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What To Do If You Are Stopped By Police


As Florida criminal defense attorneys, we respect our local police and state highway patrol officials. We appreciate the work they do to protect our safety in Bradenton and throughout the state, but we also know it is important for you to be aware of your rights in any encounters with law enforcement. Even otherwise honest and law-abiding citizens can find themselves facing potentially serious charges in criminal proceedings.

Florida’s Stop and Frisk Laws

Under Section 901.151 of the Florida Statutes,  law enforcement officials have the right to detain a person if they have a reasonable suspicion to believe they are committing a crime, or that one is either about to happen or has recently been committed. The suspect can be detained for however long it takes, either at the scene or in close proximity of the stop, in order to establish the following:

  • The person’s identity;
  • The circumstances under which they are in a certain location;
  • Their involvement in a crime or their intent to engage in criminal activity.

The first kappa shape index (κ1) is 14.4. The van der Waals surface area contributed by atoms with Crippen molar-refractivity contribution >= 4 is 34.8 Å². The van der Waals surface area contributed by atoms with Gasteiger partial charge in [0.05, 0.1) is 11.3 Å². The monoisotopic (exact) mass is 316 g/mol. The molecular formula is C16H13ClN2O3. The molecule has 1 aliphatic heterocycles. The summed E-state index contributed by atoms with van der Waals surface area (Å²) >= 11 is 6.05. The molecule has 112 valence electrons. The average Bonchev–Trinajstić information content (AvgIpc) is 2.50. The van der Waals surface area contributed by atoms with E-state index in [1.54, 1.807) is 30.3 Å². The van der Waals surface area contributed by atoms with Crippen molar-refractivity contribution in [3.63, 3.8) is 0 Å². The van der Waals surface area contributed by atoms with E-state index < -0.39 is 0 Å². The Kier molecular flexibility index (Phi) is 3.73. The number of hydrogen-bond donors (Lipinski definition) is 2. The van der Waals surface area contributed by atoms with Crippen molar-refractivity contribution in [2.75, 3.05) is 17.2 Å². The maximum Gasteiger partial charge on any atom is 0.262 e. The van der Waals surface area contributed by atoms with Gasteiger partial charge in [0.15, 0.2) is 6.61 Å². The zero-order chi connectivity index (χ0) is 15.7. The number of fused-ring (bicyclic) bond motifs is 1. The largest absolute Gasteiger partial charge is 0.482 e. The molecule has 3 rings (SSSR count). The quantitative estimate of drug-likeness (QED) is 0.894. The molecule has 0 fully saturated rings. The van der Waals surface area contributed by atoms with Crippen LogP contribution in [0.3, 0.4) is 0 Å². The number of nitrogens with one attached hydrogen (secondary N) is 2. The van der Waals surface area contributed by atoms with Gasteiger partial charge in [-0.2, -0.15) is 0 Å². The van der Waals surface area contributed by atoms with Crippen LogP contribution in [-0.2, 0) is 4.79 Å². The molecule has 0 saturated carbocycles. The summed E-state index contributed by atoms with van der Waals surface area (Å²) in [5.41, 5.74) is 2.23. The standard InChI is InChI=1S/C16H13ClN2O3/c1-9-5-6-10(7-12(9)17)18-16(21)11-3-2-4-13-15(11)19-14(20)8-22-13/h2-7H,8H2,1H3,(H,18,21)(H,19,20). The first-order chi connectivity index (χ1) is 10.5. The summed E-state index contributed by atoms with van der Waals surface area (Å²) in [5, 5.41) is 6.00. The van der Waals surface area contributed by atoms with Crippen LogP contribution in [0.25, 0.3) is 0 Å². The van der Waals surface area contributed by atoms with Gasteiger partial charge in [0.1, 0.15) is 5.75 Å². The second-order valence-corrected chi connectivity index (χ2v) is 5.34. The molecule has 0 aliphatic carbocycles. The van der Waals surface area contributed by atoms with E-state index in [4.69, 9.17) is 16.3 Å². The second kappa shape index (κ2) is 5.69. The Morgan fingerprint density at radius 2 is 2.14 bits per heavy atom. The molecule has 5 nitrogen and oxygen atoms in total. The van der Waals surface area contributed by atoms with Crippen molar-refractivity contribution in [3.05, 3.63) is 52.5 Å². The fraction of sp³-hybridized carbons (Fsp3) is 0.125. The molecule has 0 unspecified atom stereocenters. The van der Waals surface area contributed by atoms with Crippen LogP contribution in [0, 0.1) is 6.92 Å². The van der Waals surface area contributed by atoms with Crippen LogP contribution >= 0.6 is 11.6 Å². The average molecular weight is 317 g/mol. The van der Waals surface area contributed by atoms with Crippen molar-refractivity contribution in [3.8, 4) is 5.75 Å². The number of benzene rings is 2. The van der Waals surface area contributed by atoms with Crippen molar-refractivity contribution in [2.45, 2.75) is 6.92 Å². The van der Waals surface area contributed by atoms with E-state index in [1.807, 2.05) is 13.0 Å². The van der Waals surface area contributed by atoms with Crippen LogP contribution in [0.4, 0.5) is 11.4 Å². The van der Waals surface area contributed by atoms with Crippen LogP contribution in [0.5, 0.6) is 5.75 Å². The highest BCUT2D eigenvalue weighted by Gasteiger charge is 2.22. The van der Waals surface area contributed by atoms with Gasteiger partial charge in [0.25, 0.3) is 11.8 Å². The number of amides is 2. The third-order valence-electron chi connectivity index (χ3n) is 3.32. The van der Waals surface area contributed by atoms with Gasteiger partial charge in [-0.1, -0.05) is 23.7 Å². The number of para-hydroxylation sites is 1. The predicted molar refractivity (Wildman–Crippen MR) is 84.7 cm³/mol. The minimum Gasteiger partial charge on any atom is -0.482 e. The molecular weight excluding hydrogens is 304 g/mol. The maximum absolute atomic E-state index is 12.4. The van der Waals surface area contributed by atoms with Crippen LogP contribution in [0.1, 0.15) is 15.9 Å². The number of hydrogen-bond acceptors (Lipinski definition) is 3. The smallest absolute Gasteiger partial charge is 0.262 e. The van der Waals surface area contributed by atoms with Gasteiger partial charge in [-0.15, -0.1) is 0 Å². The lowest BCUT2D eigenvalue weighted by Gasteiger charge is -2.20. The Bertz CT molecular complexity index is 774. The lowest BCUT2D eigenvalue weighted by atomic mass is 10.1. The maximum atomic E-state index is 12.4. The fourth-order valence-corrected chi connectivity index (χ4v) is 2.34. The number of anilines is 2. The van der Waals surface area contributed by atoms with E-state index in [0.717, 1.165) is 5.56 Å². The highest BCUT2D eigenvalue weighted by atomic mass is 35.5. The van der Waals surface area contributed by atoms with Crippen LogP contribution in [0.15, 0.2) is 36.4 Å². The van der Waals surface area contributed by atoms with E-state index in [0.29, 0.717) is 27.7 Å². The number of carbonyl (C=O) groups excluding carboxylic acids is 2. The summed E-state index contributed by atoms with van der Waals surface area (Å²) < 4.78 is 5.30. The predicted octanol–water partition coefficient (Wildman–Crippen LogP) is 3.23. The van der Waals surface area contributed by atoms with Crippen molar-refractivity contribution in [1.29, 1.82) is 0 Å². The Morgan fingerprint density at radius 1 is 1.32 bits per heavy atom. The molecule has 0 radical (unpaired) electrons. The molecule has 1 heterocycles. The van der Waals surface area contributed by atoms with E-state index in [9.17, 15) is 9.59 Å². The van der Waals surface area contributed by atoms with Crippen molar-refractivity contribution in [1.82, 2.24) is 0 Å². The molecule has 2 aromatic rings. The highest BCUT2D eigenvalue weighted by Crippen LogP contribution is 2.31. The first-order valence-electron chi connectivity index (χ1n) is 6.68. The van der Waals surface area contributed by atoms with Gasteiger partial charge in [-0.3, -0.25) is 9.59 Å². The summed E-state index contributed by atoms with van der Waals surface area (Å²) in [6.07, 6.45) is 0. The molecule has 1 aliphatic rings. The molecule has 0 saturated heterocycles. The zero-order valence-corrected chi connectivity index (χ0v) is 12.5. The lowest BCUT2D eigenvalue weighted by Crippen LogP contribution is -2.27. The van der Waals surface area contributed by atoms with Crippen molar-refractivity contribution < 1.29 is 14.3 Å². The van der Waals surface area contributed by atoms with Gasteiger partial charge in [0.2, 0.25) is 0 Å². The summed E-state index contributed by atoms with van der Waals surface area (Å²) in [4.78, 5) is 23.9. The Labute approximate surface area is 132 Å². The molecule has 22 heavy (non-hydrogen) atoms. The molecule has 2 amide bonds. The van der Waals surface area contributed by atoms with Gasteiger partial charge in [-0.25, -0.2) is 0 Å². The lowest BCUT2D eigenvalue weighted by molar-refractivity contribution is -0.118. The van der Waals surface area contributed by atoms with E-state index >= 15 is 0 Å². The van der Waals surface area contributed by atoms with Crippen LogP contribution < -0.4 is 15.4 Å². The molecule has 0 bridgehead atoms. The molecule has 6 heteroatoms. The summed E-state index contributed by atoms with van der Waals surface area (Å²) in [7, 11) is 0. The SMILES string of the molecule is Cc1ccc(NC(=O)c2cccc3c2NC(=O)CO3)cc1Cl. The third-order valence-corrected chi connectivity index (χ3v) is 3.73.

If there is reasonable suspicion to believe the suspect is in possession of a weapon that threatens the safety of the officer or others at the scene, they are authorized by law to perform a search. Any weapons or other criminal evidence they collect during this search may be seized and the suspect may be placed under arrest.

Black’s Law Dictionary advises that while reasonable suspicion, which is based on the officer’s training and experience in law enforcement, is generally all that is required in making a stop, there must be probable cause for making an arrest. This means that there is some tangible fact, information, or other evidence that indicate the person’s involvement in criminal activity.

Your Rights During Police Stops 

If you are stopped or pulled over by law enforcement, it is important to be aware of and to exercise your rights in dealing with the situation. The American Civil Liberties Union (ACLU) advises that these include the following:

  • The right to remain silent. Inform the officer that you wish to exercise this right.
  • The right to not consent to a search. This should be communicated to the officer calmly but clearly.
  • The right to leave if you are not being placed under arrest. Remember that the detention period allowed by Florida law is temporary, and must take place either at or near the scene of the stop.
  • The right to legal representation. Request to speak with an attorney immediately and before making any statements which could implicate you.

If you are arrested and charged with a crime, your first step should be to contact the Law Office of Steven G. Lavely. Our Florida criminal defense attorneys and our entire legal team are ready to spring into action, and can advise you on the actions needed to protect your rights and freedoms. Call or contact us online today to request a free case review in our Bradenton or St. Petersburg office.